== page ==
Vancouver Park Board and Public Consultation
As our Vancouver readers know, this coming Saturday, November 19th, is municipal election day in British Columbia. A unique feature of Vancouver elections is the ability to vote for Parks Board candidates. We are one of a few (if not the only) municipalities in Canada and the world that elects its parks board.
The Vancouver Park Board has seven elected commissioners who oversees more than 200 parks, including major attractions such as Stanley Park to local neighbourhood parks such as Falaise Park. The board’s official mandate is to “provide, preserve and advocate… to benefit people, communities and the environment.”
Leading up to the election, The Vancouver Public Space Network sent out surveys to the parks board candidates asking their opinion on a variety of issues. The first question is of particular interest to PlaceSpeak as it deals with public engagement.
Here is the question and the candidates’ responses:
1. What is your ultimate model for public engagement to inform Park Board decisions?How would you achieve this?
Upton, Jason (NPA)
I am open to hearing any improvements and if they are obviously sensible – would want to implement them.
Pri Toor, Freyja
A dedicated member from each Neighbourhood Residents Association attend every and all Park Board Hearings and Meetings. This person will then be responsible to take the information back to their individual neighbourhood Residents Association and inform the Public what is happening at the Parks Board. ARKS—the Arbutus Ridge, Kerrisdale Shaughnessy Residents Association—has already taken a step in that direction. The information will also be passed on to all the other Neighbourhood Residents Associations in our City.
Mckinnon, Stuart (Green)
Public engagement can be done in many ways. Open houses, public forums and on-line surveys come to mind. There is no ultimate method; the model has to be multi-dimensional to get as broad a response as possible.
Crawford, Casey (NPA)
We have to be creative and utilize some new technologies to maximize the public input into Park Board decision-making. This could include web-based forums and meetings, telephone town halls, etc. In addition, I would hope to continue the current process of holding Park Board meetings at different locations around the city – and at different times and days of the week. Travelling across town to meet the convenience of the Park Board schedule is not the best way for engaged consultation.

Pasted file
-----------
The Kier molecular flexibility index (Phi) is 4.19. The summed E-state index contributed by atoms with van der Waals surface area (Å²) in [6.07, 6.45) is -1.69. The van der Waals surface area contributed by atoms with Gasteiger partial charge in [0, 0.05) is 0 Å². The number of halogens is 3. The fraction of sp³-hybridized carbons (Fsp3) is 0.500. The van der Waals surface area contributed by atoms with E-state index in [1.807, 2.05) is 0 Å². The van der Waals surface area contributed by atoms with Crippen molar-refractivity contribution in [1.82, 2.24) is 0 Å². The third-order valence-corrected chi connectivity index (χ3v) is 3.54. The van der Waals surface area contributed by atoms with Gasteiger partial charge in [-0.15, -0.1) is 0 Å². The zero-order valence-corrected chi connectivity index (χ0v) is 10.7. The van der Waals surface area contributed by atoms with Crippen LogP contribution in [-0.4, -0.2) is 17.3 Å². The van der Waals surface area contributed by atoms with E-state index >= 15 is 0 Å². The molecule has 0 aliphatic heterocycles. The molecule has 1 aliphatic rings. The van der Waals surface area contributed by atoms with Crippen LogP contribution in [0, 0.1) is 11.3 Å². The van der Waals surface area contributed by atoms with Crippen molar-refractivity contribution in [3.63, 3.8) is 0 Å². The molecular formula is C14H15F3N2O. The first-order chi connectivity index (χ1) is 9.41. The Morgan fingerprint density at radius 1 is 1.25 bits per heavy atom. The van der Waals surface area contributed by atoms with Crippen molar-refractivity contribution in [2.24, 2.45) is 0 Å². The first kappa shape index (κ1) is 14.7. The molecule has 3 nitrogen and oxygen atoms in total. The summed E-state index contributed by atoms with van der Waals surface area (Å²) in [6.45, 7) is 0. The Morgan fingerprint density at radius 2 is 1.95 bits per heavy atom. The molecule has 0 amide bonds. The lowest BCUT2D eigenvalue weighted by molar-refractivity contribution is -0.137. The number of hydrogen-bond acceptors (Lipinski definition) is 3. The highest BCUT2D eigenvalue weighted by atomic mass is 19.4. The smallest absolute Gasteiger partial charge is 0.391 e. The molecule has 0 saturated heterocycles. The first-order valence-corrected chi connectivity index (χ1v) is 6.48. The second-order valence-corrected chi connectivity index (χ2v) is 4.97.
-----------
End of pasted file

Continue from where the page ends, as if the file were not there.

Greenwell-Baker, Donalda and Granby, Brent (COPE)
COPE’s ultimate model of public engagement would consist of a variety of elements tailored to reach the different demographics of residents who make up Vancouver to allow a real dialogue and listening process to build consensus on important issues. Other elements of effective community engagement would be: Sufficient notice to allow residents time and thought on issues that affect them. Provide notice on site if possible onissues relevant in respective neighbourhoods. Expand use of social media to inform, educate and engage. Advertise in community newspapers and bulletins. Host public meeting with Park Commissioners and staff. Improve VPB website for interactive information sharing and eliciting feedback.
Loke, Trevor; Jasper, Aaron; Sharma, Niki; Barnes, Constance; and Sarah Blythe (Vision)
Public input and inclusion is the foundation of a healthy, long-term parks and recreation service in Vancouver. The Vision Park Board led an extensive public consultation process to develop its new 5-year strategic plan. Input was sought from a wide cross-section of community representatives and staff for inclusion into the creation of the Park Board new goals and priorities. Building on that success, we will improve the process for public consultation with regards to all aspect of the Park Board mandate and operations. Vision Vancouver will also utilize technology to ensure that more voices have the opportunity to contribute to public discussions and to have greater impact on the opinions and thedecision-making of Park Board.
NOTE: PlaceSpeak is a non-partisan company that is not officially endorsing any candidates. We present these responses for information purposes only. It is our belief that the more informed the voters are, the better the outcome of the election.
Next Up: city council and mayoral candidates…
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